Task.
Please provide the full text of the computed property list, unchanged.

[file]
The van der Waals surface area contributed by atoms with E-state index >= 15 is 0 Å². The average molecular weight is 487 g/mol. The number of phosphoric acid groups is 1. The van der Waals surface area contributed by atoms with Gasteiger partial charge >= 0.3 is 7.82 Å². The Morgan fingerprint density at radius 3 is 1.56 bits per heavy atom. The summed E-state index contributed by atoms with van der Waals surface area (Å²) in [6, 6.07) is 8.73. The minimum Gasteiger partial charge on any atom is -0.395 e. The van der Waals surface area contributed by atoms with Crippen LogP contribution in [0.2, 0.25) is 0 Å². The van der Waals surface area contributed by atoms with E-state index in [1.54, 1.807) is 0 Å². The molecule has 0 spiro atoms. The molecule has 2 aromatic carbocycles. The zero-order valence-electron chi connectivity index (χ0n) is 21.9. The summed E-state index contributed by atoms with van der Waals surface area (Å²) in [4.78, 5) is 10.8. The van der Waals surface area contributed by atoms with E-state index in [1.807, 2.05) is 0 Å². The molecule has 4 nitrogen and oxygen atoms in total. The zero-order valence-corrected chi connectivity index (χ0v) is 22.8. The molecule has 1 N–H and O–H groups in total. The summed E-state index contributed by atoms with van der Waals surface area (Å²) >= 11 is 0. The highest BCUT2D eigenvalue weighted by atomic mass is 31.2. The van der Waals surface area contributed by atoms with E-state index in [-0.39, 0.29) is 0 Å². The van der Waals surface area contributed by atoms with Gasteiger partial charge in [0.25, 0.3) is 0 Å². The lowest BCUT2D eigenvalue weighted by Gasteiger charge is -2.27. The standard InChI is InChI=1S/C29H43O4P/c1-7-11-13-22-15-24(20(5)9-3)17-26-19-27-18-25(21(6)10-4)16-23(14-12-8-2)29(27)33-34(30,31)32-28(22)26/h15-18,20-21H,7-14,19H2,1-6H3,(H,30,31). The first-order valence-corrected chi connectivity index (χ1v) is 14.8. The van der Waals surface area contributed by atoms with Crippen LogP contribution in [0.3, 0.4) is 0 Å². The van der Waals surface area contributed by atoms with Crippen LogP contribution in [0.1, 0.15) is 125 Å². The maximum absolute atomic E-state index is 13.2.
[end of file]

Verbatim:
The van der Waals surface area contributed by atoms with E-state index >= 15 is 0 Å². The average molecular weight is 487 g/mol. The number of phosphoric acid groups is 1. The van der Waals surface area contributed by atoms with Gasteiger partial charge >= 0.3 is 7.82 Å². The Morgan fingerprint density at radius 3 is 1.56 bits per heavy atom. The summed E-state index contributed by atoms with van der Waals surface area (Å²) in [6, 6.07) is 8.73. The minimum Gasteiger partial charge on any atom is -0.395 e. The van der Waals surface area contributed by atoms with Crippen LogP contribution in [0.2, 0.25) is 0 Å². The van der Waals surface area contributed by atoms with E-state index in [1.54, 1.807) is 0 Å². The molecule has 0 spiro atoms. The molecule has 2 aromatic carbocycles. The zero-order valence-electron chi connectivity index (χ0n) is 21.9. The summed E-state index contributed by atoms with van der Waals surface area (Å²) in [4.78, 5) is 10.8. The van der Waals surface area contributed by atoms with E-state index in [1.807, 2.05) is 0 Å². The molecule has 4 nitrogen and oxygen atoms in total. The zero-order valence-corrected chi connectivity index (χ0v) is 22.8. The molecule has 1 N–H and O–H groups in total. The summed E-state index contributed by atoms with van der Waals surface area (Å²) >= 11 is 0. The highest BCUT2D eigenvalue weighted by atomic mass is 31.2. The van der Waals surface area contributed by atoms with E-state index in [-0.39, 0.29) is 0 Å². The van der Waals surface area contributed by atoms with Gasteiger partial charge in [0.25, 0.3) is 0 Å². The lowest BCUT2D eigenvalue weighted by Gasteiger charge is -2.27. The standard InChI is InChI=1S/C29H43O4P/c1-7-11-13-22-15-24(20(5)9-3)17-26-19-27-18-25(21(6)10-4)16-23(14-12-8-2)29(27)33-34(30,31)32-28(22)26/h15-18,20-21H,7-14,19H2,1-6H3,(H,30,31). The first-order valence-corrected chi connectivity index (χ1v) is 14.8. The van der Waals surface area contributed by atoms with Crippen LogP contribution in [0.3, 0.4) is 0 Å². The van der Waals surface area contributed by atoms with Crippen LogP contribution in [0.1, 0.15) is 125 Å². The maximum absolute atomic E-state index is 13.2.